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Although he took art courses in high school and college, Ragle said he hadn't done much architectural drawing in 37 years, "but I jumped right in. My skills came back. The first few drawings I did were basically the buildings, not the trees or shrubs, except a little bit to ground it. But I was influenced by a brochure from Bellows Falls and by Maryann's drawings, and suddenly my drawings started to grow trees and have reflections on the windows.

"By the time I drew 71 Westminster Road," he continued, "I drew a whole landscape. In 105 Westminster Road, the winter scene, with the snow piled up, presented another challenge. With each drawing, I learned something new."

Ragle said he worked from January to October 2018 on the drawings, and each one took him between seven and nine hours to complete.

"I wanted to showcase the early houses," Ragle said. "History and architecture are important. Knowing more about why people came here, what motivated them to build houses and live here, helps build a better sense of community. It connects us to the past and makes us think about why we have decided to live here."

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Each drawing is accompanied by a brief history of what is known about who built the house and the different families who have lived in it. Carolyn Handy, a member of historical society, was asked to write them. She relied on materials from the society's archives, much of which had been compiled by society member Laurel Ellis.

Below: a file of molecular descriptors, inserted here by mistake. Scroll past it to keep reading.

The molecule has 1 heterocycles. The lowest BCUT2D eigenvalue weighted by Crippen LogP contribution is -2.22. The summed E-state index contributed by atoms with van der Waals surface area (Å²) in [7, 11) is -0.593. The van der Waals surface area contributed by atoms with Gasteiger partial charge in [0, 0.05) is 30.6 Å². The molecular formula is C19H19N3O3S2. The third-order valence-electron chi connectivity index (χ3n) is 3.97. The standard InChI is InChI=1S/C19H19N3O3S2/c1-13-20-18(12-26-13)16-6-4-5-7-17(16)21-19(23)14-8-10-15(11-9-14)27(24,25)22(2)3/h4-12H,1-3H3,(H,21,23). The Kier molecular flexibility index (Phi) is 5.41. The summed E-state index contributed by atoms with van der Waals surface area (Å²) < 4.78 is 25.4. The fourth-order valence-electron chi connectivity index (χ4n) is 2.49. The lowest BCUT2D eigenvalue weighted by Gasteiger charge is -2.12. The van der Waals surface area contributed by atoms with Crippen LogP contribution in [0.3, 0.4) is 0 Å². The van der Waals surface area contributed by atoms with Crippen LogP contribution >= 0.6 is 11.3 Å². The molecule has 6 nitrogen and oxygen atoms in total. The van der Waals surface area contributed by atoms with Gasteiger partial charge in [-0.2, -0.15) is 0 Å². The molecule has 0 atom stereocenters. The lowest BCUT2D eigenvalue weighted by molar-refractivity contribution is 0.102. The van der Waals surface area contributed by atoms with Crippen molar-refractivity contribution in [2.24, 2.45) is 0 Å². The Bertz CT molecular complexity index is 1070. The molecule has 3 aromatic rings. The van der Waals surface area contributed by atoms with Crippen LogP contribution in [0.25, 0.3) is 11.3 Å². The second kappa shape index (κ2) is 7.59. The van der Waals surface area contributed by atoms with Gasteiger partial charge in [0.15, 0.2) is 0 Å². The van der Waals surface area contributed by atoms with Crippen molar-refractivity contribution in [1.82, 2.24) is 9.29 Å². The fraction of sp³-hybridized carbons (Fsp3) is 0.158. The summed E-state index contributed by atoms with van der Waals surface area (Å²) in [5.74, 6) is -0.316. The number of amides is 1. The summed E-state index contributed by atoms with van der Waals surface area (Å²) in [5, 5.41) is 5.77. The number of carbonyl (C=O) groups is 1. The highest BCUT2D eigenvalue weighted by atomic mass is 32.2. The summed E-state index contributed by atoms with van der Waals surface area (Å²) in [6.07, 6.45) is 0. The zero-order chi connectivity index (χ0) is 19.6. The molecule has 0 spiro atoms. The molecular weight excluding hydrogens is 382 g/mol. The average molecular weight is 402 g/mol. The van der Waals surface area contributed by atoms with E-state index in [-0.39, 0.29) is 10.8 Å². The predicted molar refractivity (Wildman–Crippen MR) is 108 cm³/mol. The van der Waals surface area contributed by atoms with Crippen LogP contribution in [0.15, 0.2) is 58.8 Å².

"My favorite part was learning the history of the people who lived in these buildings," she said. "I drive past most of them every day and had no idea of their significance. I'm sad that Putney's history is not better known, especially among its residents. Whether a person takes the walking tour by foot, by car, or by reading the material, they have the opportunity to learn more about Putney's pre-Civil War history."

Susan Kochinskas agreed to design the brochure because "I value the record keeping and archiving of history," she said. "(Otherwise,) it will be lost. With my years of experience bringing brochures through this process to final production and print, I was able to help the process along."

Kochinskas also wrote a mini-grant request to C&S Wholesalers, which paid for the brochure's printing.

"Each person involved had a role," she said. "The end product is so much better when there has a been a lot of input from valuable participants."

Available online (putneyhistory.us) and at various businesses in Putney. the brochure emphasizes that all 21 houses are private residences, currently occupied, and thus not open to the public. They can, however, be admired from the sidewalk that runs along Main Street, up Kimball Hill, and along Westminster Road as far as Putney Central School.

Copies of the original drawings, printed on quality paper, are for sale for $30 each at the Putney General Store, with proceeds supporting the Putney Historical society. The group maintains office hours at 15 Kimball Hill (the Next Stage building) from 10 a.m. to 1 p.m. every Saturday.

Freelance writer Nancy A. Olson, a frequent contributor to the Brattleboro Reformer, lives in Putney and can be reached at olsonnan47@gmail.com. She edited the brochure.